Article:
Periphetes (; Ancient Greek: Περιφήτης) is the name of several characters from Greek mythology.
Arcadian king as the son of Nyctimus, son of King Lycaon. He was the father of Parthaon, ancestor of Psophis, one of the possible eponyms for the city of Psophis.  Periphetes, also known as
Corynetes (Κορυνήτης) meaning Club-Bearer from the club (κορύνη) which he carried, was a son of Hephaestus and Anticleia or of  Poseidon. Periphetes was lame in one leg, like his father and had one eye like a  Cyclops. He roamed the road from Athens to Troezen where he robbed travelers and killed them with his bronze club. Theseus encountered and killed him near Epidauros (See Plutarch, Life of Theseus, et al.). Periphetes, son of
Copreus; he was killed during the Trojan war by Hector.  Periphetes, king of
Mygdonia. He fought with Sithon for the hand of the latter's daughter Pallene and was killed.  Periphetes, a Trojan who was killed by Teucer.  Other use Edit References Edit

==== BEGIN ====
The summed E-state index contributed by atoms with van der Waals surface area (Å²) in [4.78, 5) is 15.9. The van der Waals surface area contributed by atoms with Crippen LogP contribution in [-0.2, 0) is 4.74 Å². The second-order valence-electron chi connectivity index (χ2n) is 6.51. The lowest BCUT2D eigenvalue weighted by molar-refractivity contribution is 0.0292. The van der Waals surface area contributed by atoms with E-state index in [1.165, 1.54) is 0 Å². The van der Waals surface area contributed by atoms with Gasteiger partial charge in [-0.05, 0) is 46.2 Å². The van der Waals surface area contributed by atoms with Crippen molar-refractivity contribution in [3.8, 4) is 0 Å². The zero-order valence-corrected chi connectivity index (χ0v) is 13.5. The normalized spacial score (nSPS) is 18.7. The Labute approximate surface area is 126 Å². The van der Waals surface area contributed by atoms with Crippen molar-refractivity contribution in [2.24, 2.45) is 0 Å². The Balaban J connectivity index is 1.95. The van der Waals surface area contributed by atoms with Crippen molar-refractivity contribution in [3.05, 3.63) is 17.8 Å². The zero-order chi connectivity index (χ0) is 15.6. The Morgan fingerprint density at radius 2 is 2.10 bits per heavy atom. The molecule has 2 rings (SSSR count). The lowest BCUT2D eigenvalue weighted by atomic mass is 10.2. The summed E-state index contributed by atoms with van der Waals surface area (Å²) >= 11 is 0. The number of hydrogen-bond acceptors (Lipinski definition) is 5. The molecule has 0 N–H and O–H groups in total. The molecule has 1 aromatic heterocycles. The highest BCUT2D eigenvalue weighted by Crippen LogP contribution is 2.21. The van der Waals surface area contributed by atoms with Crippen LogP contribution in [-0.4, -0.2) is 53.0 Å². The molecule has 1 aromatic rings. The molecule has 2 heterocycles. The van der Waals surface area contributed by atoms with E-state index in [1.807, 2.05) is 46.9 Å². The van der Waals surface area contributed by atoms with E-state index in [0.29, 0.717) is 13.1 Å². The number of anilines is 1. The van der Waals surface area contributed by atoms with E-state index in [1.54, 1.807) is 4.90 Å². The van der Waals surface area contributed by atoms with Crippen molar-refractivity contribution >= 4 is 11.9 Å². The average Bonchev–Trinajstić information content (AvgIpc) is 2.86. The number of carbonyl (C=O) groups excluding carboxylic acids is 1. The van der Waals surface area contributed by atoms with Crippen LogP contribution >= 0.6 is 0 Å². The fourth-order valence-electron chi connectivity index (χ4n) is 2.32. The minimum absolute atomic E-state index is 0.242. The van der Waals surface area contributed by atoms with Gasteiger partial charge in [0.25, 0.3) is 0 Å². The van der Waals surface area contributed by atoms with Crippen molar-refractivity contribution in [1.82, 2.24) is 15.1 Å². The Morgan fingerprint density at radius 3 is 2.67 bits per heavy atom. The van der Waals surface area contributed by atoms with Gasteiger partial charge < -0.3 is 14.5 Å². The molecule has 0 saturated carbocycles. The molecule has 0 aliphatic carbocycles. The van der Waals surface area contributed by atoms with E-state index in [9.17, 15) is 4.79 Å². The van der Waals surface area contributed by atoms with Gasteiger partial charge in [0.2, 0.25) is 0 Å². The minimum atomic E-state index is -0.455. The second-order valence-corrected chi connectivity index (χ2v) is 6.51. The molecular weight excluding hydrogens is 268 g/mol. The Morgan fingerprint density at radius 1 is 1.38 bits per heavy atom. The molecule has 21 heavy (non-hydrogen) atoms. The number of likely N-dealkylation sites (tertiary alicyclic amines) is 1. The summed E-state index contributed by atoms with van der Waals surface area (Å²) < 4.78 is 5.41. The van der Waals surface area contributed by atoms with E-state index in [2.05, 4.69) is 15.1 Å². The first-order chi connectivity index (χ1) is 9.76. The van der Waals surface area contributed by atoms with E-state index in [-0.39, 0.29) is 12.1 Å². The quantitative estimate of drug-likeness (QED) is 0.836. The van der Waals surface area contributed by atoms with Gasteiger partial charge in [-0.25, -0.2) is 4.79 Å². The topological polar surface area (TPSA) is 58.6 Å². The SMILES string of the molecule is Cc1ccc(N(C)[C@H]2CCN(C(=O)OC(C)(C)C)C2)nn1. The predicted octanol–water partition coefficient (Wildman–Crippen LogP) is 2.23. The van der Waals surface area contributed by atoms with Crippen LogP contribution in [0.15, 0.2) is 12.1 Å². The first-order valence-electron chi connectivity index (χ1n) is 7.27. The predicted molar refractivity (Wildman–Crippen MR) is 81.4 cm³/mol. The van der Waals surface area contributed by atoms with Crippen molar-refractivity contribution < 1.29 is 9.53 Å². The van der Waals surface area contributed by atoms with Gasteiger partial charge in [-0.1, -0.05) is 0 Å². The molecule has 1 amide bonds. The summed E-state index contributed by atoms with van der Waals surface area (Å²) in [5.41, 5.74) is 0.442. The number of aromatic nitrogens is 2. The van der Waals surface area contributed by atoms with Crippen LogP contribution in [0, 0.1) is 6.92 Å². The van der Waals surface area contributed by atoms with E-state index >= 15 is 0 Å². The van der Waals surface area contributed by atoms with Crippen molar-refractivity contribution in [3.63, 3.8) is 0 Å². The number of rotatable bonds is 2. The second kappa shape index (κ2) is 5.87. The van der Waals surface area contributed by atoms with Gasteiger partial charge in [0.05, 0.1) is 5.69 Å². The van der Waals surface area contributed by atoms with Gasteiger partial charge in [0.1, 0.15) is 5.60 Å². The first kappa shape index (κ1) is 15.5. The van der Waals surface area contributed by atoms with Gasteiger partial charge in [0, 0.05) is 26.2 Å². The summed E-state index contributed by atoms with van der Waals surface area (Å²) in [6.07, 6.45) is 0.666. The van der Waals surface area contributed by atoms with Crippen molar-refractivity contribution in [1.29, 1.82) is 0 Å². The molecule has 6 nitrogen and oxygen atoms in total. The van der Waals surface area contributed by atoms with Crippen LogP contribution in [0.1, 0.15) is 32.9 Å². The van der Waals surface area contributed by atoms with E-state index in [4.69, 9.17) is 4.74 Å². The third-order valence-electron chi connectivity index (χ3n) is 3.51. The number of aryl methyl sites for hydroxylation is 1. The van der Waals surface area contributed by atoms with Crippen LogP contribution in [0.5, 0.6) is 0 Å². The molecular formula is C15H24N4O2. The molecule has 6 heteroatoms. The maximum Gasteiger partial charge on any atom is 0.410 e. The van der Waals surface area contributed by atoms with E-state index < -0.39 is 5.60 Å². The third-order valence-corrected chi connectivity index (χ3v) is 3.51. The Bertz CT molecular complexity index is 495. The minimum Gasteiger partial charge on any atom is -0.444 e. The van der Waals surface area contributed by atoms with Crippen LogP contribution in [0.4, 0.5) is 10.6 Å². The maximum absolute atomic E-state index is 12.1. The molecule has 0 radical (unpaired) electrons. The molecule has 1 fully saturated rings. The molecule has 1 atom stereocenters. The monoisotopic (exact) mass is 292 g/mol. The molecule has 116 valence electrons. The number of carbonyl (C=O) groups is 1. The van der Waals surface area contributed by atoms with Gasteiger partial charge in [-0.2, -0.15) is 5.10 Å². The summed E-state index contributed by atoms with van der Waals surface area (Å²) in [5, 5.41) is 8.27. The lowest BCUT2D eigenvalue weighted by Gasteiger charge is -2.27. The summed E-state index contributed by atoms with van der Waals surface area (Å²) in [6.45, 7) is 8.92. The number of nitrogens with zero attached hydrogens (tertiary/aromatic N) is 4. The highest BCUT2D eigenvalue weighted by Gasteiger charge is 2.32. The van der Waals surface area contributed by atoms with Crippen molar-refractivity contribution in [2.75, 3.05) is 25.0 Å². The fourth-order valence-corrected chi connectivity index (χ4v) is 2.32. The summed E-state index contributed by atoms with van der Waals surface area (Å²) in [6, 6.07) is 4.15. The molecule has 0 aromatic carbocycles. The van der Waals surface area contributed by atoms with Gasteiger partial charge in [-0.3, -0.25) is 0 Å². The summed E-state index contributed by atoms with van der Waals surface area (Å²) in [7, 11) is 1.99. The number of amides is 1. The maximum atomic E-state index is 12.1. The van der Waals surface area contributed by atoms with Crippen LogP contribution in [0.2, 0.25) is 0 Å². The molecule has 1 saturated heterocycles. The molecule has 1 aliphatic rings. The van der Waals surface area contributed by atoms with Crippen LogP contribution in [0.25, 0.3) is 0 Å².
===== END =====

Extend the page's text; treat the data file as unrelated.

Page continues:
Conon , Fifty Narrations, surviving as one-paragraph summaries in the Bibliotheca (Library) of Photius, Patriarch of Constantinople translated from the Greek by Brady Kiesling. Online version at the Topos Text Project.
Gaius Julius Hyginus, Fabulae from The Myths of Hyginus translated and edited by Mary Grant. University of Kansas Publications in Humanistic Studies. Online version at the Topos Text Project.
Homer, with an English Translation by A.T. Murray, Ph.D. in two volumes. Cambridge, MA., Harvard University Press; London, William Heinemann, Ltd. 1924. The Iliad ISBN 978-0674995796. Online version at the Perseus Digital Library. Homer,
Homeri Opera in five volumes. Oxford, Oxford University Press. 1920. ISBN 978-0198145318. Greek text available at the Perseus Digital Library.
Pausanias, Description of Greece with an English Translation by W.H.S. Jones, Litt.D., and H.A. Ormerod, M.A., in 4 Volumes. Cambridge, MA, Harvard University Press; London, William Heinemann Ltd. 1918. Online version at the Perseus Digital Library Pausanias, Graeciae Descriptio. 3 vols. Leipzig, Teubner. 1903. Greek text available at the Perseus Digital Library.